23 figures illustrate the potential bias in using the nutritional value of one species of shellfish to assess the potential of maritime subsistence systems everywhere. Nutritional comparisons based only on protein can also be mislead ing. Koloseike (1969), in his review of the evaluation of the food values of mollusks in prehistoric sites, cites several factors relevant to the problem. The ratio of meat weight to shell weight, for example, exhibits significant variation between species and among individual members of the same species. The ratio is also affected by variations in water temperature and by spawning cycles. Since this kind of information is not generally available in the literature, Koloseike concludes that archeologists must conduct the basic research themselves, as Parma lee and Klippel (1974) have done for the various species of freshwater shellfish found in shell mound sites in the eastern United States. Osborn characterizes shellfish collecting as a labor-intensive activity. The amount of labor expended, however, depends on the habitat and behavior of individual species, and most species of clams and mussels are not particularly hard to collect (cf. Perlman, 1980, pp. 286-290; Yesner, 1980, p. 730). Most species of beach-dwelling clams are located in easily accessible intertidal areas and can be collected using rakes, shovels, or the prehistoric equivalent. Potato forks are usually used in California to locate and dig up Pismo clams, but they can also be collected by moving one's feet back and forth in the surf (Frey, 1971, p. 25). Professional fishers working Pismo clam beds with potato forks at San Quintin in Baja California each collected from 36.4 to 127.3 kg of clam meat during an average low tide (Aplin, 1947). Assuming one low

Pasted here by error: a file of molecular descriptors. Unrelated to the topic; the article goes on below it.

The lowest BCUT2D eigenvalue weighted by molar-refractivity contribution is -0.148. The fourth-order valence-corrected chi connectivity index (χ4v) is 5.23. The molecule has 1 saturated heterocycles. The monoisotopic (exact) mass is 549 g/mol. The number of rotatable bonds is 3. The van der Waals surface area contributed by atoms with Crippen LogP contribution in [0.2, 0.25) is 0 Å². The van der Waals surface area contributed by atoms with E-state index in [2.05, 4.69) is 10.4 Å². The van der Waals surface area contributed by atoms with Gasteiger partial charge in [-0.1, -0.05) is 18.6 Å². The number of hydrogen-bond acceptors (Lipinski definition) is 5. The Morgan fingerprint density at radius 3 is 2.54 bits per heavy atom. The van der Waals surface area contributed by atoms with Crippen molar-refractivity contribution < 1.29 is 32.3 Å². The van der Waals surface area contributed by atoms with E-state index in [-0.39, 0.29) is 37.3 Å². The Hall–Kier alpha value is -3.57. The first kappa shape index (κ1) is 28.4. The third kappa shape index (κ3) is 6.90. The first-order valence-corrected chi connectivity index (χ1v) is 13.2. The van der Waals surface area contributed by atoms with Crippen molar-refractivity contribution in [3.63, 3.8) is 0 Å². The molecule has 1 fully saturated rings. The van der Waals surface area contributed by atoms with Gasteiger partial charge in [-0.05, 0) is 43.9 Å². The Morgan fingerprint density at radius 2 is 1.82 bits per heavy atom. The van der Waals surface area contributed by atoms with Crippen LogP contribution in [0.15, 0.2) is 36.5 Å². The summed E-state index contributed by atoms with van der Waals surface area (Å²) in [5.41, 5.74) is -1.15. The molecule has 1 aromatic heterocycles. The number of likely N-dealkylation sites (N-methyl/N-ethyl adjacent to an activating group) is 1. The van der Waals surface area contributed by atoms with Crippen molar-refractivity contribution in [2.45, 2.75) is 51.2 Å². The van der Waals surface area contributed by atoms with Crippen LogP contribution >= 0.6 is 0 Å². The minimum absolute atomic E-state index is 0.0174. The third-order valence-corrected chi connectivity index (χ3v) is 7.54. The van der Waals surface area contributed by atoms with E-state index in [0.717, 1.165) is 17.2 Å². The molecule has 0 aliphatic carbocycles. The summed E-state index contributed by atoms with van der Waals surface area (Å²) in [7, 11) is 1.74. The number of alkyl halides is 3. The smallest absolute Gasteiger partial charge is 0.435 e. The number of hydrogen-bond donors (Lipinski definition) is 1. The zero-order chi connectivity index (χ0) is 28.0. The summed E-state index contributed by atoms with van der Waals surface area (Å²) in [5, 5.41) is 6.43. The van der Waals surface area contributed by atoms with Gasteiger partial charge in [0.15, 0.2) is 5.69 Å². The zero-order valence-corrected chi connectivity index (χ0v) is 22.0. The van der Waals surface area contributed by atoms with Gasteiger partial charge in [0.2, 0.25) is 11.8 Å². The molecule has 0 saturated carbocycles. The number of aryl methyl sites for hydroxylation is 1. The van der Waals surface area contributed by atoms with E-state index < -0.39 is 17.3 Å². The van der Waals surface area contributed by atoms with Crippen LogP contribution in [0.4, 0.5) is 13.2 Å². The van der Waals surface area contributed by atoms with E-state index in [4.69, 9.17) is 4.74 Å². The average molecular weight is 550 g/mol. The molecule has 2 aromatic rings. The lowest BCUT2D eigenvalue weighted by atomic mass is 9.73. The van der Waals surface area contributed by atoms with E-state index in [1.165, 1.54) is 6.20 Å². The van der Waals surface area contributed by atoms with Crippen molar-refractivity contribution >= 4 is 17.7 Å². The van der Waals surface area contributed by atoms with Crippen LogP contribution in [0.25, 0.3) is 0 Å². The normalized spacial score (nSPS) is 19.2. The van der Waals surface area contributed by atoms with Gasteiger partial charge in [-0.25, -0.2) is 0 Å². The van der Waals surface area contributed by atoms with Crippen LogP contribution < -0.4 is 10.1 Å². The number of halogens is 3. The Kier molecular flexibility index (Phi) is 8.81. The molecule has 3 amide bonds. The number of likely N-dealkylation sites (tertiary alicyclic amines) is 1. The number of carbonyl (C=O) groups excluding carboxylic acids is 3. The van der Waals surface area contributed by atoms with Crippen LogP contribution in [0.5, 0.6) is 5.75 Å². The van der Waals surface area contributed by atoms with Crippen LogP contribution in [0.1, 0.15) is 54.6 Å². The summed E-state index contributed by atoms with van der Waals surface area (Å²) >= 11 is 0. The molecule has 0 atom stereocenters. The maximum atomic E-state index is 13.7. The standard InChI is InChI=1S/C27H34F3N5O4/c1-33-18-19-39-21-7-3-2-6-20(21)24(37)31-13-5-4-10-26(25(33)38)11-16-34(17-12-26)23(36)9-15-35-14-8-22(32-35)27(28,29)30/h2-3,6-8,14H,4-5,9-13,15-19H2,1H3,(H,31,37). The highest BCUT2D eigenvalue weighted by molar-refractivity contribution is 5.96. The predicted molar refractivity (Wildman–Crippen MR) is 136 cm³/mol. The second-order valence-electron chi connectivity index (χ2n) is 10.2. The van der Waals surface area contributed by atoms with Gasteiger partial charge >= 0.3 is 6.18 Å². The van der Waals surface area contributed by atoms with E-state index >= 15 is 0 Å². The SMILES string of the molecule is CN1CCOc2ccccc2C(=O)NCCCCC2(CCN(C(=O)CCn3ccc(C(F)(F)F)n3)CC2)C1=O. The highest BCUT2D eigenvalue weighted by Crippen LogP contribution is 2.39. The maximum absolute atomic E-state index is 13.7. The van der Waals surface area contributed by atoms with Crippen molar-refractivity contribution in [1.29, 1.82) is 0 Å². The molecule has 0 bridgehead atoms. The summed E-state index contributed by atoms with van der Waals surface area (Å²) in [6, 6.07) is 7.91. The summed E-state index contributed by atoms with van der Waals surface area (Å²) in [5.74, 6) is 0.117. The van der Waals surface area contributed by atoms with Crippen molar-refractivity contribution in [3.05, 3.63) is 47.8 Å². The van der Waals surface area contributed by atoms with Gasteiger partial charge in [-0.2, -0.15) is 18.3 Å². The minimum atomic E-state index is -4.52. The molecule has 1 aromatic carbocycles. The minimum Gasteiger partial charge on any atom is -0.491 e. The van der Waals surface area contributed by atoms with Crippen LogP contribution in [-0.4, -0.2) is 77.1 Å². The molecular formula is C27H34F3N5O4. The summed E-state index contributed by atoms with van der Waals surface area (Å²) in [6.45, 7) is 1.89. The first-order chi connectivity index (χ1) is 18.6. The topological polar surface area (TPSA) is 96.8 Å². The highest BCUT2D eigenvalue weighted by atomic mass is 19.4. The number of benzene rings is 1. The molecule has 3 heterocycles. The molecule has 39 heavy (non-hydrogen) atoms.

24 tide per day, each of these fishers could collect enough clam meat to satisfy the daily protein requirements of between 101 and 446 adults. Abalone are harvested commercially today along the California coast by divers working at depths from six to 55 meters. However, they were collected aboriginally in the intertidal zone, and sport fishers still do the same today (Frey, 1971, pp. 31-33). Scallops (Pecten spp.) were probably more difficult to collect aboriginally because they prefer deeper waters beyond the intertidal zone. Nevertheless, they were a preferred molluscan resource in some localities, possibly because they have a higher protein content than most other shellfish species. The mounds at the site of Otuma on the south coast of Peru, for example, consist almost entirely of Pecten pupuratus shells, despite the fact that other shellfish species were present (Engel, 1957, pp. 58-59). Shellfish are a secondary source of protein for the Anbara, but they do think of shellfish as an important food. They locate their camps close to shellfish beds because they are a dependable resource that is available year round, and because shellfish can be easily collected by a broad spectrum of the population (Meehan, 1977, pp. 524-527). Meehan estimates that a skilled woman could collect about 2000 Kcal of shellfish in about two hours, or about 500 g of protein (1977, p. 524). While shellfish are a relatively good source of protein, they have a low caloric content. Wilson estimates that 10 ha of shellfish beds on the Peruvian coast would satisfy the annual caloric needs of only 13 adults (1981, p. 106). However, if we discard his notion that Ninos reduce maritime carrying capacities to one-sixth of their normal levels, the caloric carrying capacity is 79 persons per 10 ha. Wilson based his estimate on the productivity of Rangia cuneata clams in a Texas estuary,